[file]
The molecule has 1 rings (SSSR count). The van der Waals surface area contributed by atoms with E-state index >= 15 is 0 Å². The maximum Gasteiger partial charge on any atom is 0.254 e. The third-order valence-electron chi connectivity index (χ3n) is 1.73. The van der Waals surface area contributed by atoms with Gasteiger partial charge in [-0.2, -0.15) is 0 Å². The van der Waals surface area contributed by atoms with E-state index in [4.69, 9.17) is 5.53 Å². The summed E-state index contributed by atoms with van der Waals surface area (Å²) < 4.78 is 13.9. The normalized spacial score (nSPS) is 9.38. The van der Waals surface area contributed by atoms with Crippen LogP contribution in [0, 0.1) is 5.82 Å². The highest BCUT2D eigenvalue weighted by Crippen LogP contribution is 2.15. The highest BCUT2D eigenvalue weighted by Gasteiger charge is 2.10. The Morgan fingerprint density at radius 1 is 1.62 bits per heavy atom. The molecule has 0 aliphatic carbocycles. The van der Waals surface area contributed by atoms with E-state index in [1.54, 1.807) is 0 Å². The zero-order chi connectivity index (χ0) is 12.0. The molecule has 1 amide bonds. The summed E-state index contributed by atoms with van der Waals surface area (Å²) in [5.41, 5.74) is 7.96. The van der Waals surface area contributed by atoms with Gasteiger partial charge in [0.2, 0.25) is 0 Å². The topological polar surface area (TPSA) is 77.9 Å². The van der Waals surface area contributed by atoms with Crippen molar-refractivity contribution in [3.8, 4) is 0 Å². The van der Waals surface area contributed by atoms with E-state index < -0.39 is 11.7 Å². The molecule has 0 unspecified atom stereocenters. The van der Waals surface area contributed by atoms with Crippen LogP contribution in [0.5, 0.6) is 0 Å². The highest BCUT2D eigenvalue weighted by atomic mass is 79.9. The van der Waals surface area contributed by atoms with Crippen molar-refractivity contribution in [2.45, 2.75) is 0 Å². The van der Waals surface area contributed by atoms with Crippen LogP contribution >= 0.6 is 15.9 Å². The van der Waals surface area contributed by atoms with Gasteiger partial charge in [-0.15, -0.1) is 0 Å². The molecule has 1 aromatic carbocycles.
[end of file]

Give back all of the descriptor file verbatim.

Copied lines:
The molecule has 1 rings (SSSR count). The van der Waals surface area contributed by atoms with E-state index >= 15 is 0 Å². The maximum Gasteiger partial charge on any atom is 0.254 e. The third-order valence-electron chi connectivity index (χ3n) is 1.73. The van der Waals surface area contributed by atoms with Gasteiger partial charge in [-0.2, -0.15) is 0 Å². The van der Waals surface area contributed by atoms with E-state index in [4.69, 9.17) is 5.53 Å². The summed E-state index contributed by atoms with van der Waals surface area (Å²) < 4.78 is 13.9. The normalized spacial score (nSPS) is 9.38. The van der Waals surface area contributed by atoms with Crippen LogP contribution in [0, 0.1) is 5.82 Å². The highest BCUT2D eigenvalue weighted by Crippen LogP contribution is 2.15. The highest BCUT2D eigenvalue weighted by Gasteiger charge is 2.10. The Morgan fingerprint density at radius 1 is 1.62 bits per heavy atom. The molecule has 0 aliphatic carbocycles. The van der Waals surface area contributed by atoms with E-state index in [1.54, 1.807) is 0 Å². The zero-order chi connectivity index (χ0) is 12.0. The molecule has 1 amide bonds. The summed E-state index contributed by atoms with van der Waals surface area (Å²) in [5.41, 5.74) is 7.96. The van der Waals surface area contributed by atoms with Gasteiger partial charge in [0.2, 0.25) is 0 Å². The topological polar surface area (TPSA) is 77.9 Å². The van der Waals surface area contributed by atoms with Crippen molar-refractivity contribution in [3.8, 4) is 0 Å². The van der Waals surface area contributed by atoms with E-state index < -0.39 is 11.7 Å². The molecule has 0 unspecified atom stereocenters. The van der Waals surface area contributed by atoms with Crippen LogP contribution in [0.5, 0.6) is 0 Å². The highest BCUT2D eigenvalue weighted by atomic mass is 79.9. The van der Waals surface area contributed by atoms with Crippen molar-refractivity contribution in [2.45, 2.75) is 0 Å². The van der Waals surface area contributed by atoms with Crippen LogP contribution >= 0.6 is 15.9 Å². The van der Waals surface area contributed by atoms with Gasteiger partial charge in [-0.15, -0.1) is 0 Å². The molecule has 1 aromatic carbocycles.